Aged 18, the avid reader who often spent Saturdays in Galway City Library as a young girl, moved to Dublin to study Journalism in DCU, under the misapprehension that it would involve lots of literature.

Inky reporter

After graduating, she worked in print for 15 years, as a reporter for the Sunday Tribune – “best job ever” - and political reporter for the Sunday Times with a Leinster House beat. Next was national radio; moving to Newstalk, winning News Broadcaster of the Year, then television with stints on BBC and TV3. She currently co-hosts RTÉ Radio One’s 'Drivetime' with Cormac Ó hEadhra, and co-presents 'Primetime' on RTÉ 1 with Miriam O’Callaghan and Fran McNulty.

McInerney can be conversationally ferocious, feared by government and opposition TD alike. Her interviewing style is swiftly diametric, in that she can switch from sympathetic to confrontational in an instant. There is warmth too, and her laughter is infectious amongst guests on live radio.

Although her mother hails from the well-known Stagg political family in Hollymount – Sarah’s uncle Emmet was a Labour TD and minister, and late uncle Frank a PIRA hunger striker – McInerney says her home in Barna was not an overtly political household.

“I wasn’t really interested in politics at all until I began working in journalism, then I got really interested in it,” she says. “When that realisation hits that actually everything is political, it becomes very difficult to ignore.”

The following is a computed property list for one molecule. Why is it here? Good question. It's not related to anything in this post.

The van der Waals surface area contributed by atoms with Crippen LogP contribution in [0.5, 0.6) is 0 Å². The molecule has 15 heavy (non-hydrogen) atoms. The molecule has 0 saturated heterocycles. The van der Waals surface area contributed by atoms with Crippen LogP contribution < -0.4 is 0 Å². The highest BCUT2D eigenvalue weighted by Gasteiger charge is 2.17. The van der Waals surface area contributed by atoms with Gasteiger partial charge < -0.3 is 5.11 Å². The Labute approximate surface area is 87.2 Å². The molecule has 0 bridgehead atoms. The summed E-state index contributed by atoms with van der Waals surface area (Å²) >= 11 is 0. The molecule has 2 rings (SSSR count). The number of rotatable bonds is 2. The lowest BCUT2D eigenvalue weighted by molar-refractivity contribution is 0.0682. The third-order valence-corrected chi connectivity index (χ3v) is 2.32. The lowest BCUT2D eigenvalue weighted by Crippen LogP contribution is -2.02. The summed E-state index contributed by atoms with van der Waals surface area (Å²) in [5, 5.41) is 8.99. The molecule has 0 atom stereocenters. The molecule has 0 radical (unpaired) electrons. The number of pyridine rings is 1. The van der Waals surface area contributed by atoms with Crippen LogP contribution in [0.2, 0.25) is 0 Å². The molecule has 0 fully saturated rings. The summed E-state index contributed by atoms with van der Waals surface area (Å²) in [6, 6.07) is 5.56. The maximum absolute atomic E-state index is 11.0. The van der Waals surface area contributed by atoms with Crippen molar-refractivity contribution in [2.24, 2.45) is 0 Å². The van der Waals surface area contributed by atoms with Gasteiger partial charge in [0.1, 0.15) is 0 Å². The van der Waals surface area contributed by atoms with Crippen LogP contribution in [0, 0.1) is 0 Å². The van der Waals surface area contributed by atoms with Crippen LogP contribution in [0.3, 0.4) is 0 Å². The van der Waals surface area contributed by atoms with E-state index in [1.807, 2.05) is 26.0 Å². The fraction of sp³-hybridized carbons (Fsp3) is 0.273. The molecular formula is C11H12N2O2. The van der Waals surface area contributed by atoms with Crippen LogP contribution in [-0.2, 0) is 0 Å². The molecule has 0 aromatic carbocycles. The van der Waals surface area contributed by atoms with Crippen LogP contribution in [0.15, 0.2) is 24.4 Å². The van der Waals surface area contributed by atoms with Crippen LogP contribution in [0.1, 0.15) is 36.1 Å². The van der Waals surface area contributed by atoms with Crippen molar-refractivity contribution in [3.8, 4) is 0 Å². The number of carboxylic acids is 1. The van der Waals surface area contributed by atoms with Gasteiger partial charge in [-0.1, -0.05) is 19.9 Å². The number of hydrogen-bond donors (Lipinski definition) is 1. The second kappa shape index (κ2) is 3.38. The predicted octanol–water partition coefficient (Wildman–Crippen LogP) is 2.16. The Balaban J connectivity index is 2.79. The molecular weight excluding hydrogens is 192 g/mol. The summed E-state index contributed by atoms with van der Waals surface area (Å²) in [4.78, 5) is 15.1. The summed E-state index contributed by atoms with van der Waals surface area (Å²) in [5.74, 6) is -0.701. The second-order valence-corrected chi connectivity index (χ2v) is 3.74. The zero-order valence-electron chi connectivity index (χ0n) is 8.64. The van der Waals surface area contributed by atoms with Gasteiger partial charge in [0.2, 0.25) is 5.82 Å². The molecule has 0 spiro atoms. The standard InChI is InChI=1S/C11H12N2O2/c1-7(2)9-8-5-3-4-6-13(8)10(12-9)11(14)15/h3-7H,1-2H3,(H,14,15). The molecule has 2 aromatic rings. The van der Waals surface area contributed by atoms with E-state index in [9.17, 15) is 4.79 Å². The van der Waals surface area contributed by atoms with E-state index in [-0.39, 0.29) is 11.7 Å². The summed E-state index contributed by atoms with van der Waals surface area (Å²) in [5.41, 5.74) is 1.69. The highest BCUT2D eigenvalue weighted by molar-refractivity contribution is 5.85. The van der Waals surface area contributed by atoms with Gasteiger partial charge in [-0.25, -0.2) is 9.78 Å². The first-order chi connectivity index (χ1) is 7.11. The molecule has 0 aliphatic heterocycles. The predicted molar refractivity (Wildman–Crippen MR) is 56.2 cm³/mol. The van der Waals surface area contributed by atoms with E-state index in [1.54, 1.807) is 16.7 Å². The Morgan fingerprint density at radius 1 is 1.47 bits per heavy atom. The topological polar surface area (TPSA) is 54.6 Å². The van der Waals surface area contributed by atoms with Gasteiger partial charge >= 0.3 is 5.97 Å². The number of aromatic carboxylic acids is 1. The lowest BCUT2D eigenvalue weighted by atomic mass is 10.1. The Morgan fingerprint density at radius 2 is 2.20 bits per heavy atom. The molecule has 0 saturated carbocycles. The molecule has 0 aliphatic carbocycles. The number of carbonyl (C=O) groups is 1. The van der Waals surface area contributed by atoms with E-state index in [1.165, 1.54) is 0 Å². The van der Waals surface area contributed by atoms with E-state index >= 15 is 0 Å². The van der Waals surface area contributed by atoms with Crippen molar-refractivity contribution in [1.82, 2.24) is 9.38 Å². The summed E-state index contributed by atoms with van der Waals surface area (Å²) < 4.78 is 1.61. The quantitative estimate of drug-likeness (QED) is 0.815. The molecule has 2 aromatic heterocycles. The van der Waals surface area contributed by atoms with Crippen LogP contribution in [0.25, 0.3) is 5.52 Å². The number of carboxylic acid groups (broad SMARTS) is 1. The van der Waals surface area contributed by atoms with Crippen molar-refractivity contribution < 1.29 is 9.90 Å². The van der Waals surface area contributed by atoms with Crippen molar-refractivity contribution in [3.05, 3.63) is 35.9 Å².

McInerney is keen to stress her impartiality: “From how I approach my job it’s quite clear that I’m not going to give any favouritism to Labour, or to Sinn Féin, or to any other political party,” she asserts, and the hint of steel she wields on TV glints through the normally sunny Galway girl whose laughter bubbles through every second sentence. One wonders if coming from the west of Ireland, outside south Dublin’s old school tie nexus of media and politics, gives her useful, outsider perspective too?

Making her own luck

McInerney first landed a temporary top slot with RTÉ Radio in 2020, when fellow Galwegian Seán O'Rourke stood down after attending the controversial Oireachtas Golf Society dinner held in a Clifden hotel during Covid restrictions. Some detractors insinuated she got the job by luck.

“I worked really hard to get to where I am, and work really, really hard every day to stay where I am, but I also got lucky with vacancies opening up for me at the right times. You have to be ready for a bit of luck when it comes around, and that’s where the hard work pays off,” she responds. A quick archive search of radio reviews once McInerney hit the airwaves certainly backs up her assertion, with praise such as ‘forensic’, ‘relentless’ and ‘fierce’ bandied by critics.

McInerney may not have been political in her youth, but she remembers her “shock” when Co Mayo’s Mary Robinson was elected president. Already smarting from not being allowed to be an altar server in Barna Church – then boys only – McInerney learned Ireland had never had a female president or taoiseach before: “These are formative little moments in life when the world teaches you there’s a difference being a boy or a girl. That injustice has really influenced my approach to life and my work.”

With a national platform now, is she trying to influence change? McInerney, a self-described feminist, pauses before rushing back to work: “I don't know. But maybe as a mother of two boys, I might.”